Prostate screening

Prostate cancer is the most common cancer in New Zealand men. Some prostate cancers are slow growing and will never cause problems. Others grow quickly and cause serious symptoms or death. If caught early, prostate cancer can be managed well and can usually be cured,

It’s important to note that not all prostate problems are caused by prostate cancer but that you should get them checked by your doctor straight away.

Signs and symptoms of prostate problems

Prostate problems are common as men get older, in particular:

  • peeing more often
  • a poor urine flow when peeing
  • trouble starting or stopping pee
  • getting up often during the night to pee.

These are usually due to prostate enlargement which is not cancer.

However, it is also possible that such symptoms may be due to cancer and therefore it’s important to get them checked by your doctor. Knowing the risk factors for prostate cancer can help with your decision to get checked.

Prostate cancer is more common as men get older. It is rare in men aged under 50. Most prostate cancers are found in men age 65 or older. Men who get prostate cancer before the age of 70 are more likely to need treatment. This is because younger men will live with their cancer for longer and there is more time for it to progress and cause problems. So it’s important for younger men to talk to their doctor, nurse or health professional about their risk of prostate cancer.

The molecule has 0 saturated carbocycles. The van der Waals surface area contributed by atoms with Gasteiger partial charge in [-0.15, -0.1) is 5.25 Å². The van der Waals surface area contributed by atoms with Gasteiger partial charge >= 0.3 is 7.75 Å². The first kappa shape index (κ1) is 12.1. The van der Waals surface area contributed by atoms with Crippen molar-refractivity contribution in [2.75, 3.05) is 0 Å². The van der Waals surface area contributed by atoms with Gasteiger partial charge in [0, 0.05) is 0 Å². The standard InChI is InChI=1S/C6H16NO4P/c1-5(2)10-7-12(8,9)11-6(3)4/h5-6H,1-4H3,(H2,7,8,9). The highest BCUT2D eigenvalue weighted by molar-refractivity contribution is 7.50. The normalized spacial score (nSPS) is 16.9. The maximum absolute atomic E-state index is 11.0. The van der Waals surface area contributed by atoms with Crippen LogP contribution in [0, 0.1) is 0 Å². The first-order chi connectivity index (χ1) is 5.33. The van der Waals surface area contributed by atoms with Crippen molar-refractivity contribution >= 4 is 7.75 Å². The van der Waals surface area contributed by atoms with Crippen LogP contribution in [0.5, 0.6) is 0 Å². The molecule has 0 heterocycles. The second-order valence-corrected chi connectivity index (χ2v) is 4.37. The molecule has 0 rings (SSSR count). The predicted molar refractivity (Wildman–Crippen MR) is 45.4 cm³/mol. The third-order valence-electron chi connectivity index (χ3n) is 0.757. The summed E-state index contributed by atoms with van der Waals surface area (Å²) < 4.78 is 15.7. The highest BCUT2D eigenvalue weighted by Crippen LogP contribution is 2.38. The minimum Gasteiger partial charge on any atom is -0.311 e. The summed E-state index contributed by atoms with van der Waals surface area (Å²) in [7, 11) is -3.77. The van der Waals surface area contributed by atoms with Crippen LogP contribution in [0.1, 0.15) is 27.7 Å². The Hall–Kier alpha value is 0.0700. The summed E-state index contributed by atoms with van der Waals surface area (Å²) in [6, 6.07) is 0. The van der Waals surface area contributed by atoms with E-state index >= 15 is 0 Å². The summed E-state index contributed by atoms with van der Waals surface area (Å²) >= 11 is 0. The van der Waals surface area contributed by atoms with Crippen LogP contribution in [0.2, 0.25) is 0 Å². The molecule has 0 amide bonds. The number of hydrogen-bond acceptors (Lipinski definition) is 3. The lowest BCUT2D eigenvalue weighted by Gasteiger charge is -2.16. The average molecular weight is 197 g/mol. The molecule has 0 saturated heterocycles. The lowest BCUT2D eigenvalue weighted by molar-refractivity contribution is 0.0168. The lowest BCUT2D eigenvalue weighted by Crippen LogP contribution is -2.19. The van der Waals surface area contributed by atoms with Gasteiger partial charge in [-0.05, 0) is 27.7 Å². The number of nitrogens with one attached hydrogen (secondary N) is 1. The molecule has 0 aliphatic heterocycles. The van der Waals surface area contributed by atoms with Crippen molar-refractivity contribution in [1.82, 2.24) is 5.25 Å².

There is a greater risk if a close family member, a father or brother has had prostate cancer.

Who can get tested?

Having a prostate check is the patient’s decision but any man over the age of 50 who wants to know, should be offered a digital rectal examination and PSA test.

Following these tests, your doctor will discuss your prostate check results with you. If the results indicate you have a higher risk of prostate cancer, your doctor will refer you to a specialist (urologist).

The specialist will discuss having a biopsy - which is a test that looks at a sample of your prostate cells.

The aim of these investigations is to find out if you might have early prostate cancer and, if so, whether it needs treatment. The treatment options can then be discussed with you.

If the biopsy shows no evidence of cancer you will be advised to attend future check-ups.

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